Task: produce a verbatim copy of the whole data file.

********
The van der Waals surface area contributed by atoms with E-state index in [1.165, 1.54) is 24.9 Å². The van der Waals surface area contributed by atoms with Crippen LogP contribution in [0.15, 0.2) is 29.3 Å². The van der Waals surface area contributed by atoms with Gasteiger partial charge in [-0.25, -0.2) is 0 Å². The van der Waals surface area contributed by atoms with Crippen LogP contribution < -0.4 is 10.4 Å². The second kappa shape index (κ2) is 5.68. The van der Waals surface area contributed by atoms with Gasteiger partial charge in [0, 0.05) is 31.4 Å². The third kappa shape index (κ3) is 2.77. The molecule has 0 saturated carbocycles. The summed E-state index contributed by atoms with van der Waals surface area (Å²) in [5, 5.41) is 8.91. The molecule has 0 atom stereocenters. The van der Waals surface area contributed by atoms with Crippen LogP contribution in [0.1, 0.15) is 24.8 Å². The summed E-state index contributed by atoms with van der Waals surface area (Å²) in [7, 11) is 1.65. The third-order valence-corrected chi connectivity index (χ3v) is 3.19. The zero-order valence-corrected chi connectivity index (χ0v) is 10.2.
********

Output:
The van der Waals surface area contributed by atoms with E-state index in [1.165, 1.54) is 24.9 Å². The van der Waals surface area contributed by atoms with Crippen LogP contribution in [0.15, 0.2) is 29.3 Å². The van der Waals surface area contributed by atoms with Gasteiger partial charge in [-0.25, -0.2) is 0 Å². The van der Waals surface area contributed by atoms with Crippen LogP contribution < -0.4 is 10.4 Å². The second kappa shape index (κ2) is 5.68. The van der Waals surface area contributed by atoms with Gasteiger partial charge in [0, 0.05) is 31.4 Å². The third kappa shape index (κ3) is 2.77. The molecule has 0 saturated carbocycles. The summed E-state index contributed by atoms with van der Waals surface area (Å²) in [5, 5.41) is 8.91. The molecule has 0 atom stereocenters. The van der Waals surface area contributed by atoms with Crippen LogP contribution in [0.1, 0.15) is 24.8 Å². The summed E-state index contributed by atoms with van der Waals surface area (Å²) in [7, 11) is 1.65. The third-order valence-corrected chi connectivity index (χ3v) is 3.19. The zero-order valence-corrected chi connectivity index (χ0v) is 10.2.